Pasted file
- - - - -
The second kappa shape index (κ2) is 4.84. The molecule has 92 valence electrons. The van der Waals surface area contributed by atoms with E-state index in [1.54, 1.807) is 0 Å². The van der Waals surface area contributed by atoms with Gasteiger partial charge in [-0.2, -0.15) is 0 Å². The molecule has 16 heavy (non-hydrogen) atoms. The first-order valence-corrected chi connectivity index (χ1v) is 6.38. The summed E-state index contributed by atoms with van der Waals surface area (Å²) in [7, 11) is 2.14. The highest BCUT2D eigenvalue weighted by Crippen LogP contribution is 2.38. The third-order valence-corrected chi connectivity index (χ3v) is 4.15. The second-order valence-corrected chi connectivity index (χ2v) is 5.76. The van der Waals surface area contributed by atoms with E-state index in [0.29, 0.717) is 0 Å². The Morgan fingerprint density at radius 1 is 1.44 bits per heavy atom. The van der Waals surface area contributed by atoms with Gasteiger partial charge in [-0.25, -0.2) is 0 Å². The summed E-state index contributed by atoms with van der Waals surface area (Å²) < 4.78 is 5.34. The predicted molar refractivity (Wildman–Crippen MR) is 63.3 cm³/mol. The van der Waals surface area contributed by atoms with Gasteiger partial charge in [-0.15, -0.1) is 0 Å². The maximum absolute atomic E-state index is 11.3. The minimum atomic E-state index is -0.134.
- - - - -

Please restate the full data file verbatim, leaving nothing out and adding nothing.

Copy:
The second kappa shape index (κ2) is 4.84. The molecule has 92 valence electrons. The van der Waals surface area contributed by atoms with E-state index in [1.54, 1.807) is 0 Å². The van der Waals surface area contributed by atoms with Gasteiger partial charge in [-0.2, -0.15) is 0 Å². The molecule has 16 heavy (non-hydrogen) atoms. The first-order valence-corrected chi connectivity index (χ1v) is 6.38. The summed E-state index contributed by atoms with van der Waals surface area (Å²) in [7, 11) is 2.14. The highest BCUT2D eigenvalue weighted by Crippen LogP contribution is 2.38. The third-order valence-corrected chi connectivity index (χ3v) is 4.15. The second-order valence-corrected chi connectivity index (χ2v) is 5.76. The van der Waals surface area contributed by atoms with E-state index in [0.29, 0.717) is 0 Å². The Morgan fingerprint density at radius 1 is 1.44 bits per heavy atom. The van der Waals surface area contributed by atoms with Gasteiger partial charge in [-0.25, -0.2) is 0 Å². The summed E-state index contributed by atoms with van der Waals surface area (Å²) < 4.78 is 5.34. The predicted molar refractivity (Wildman–Crippen MR) is 63.3 cm³/mol. The van der Waals surface area contributed by atoms with Gasteiger partial charge in [-0.15, -0.1) is 0 Å². The maximum absolute atomic E-state index is 11.3. The minimum atomic E-state index is -0.134.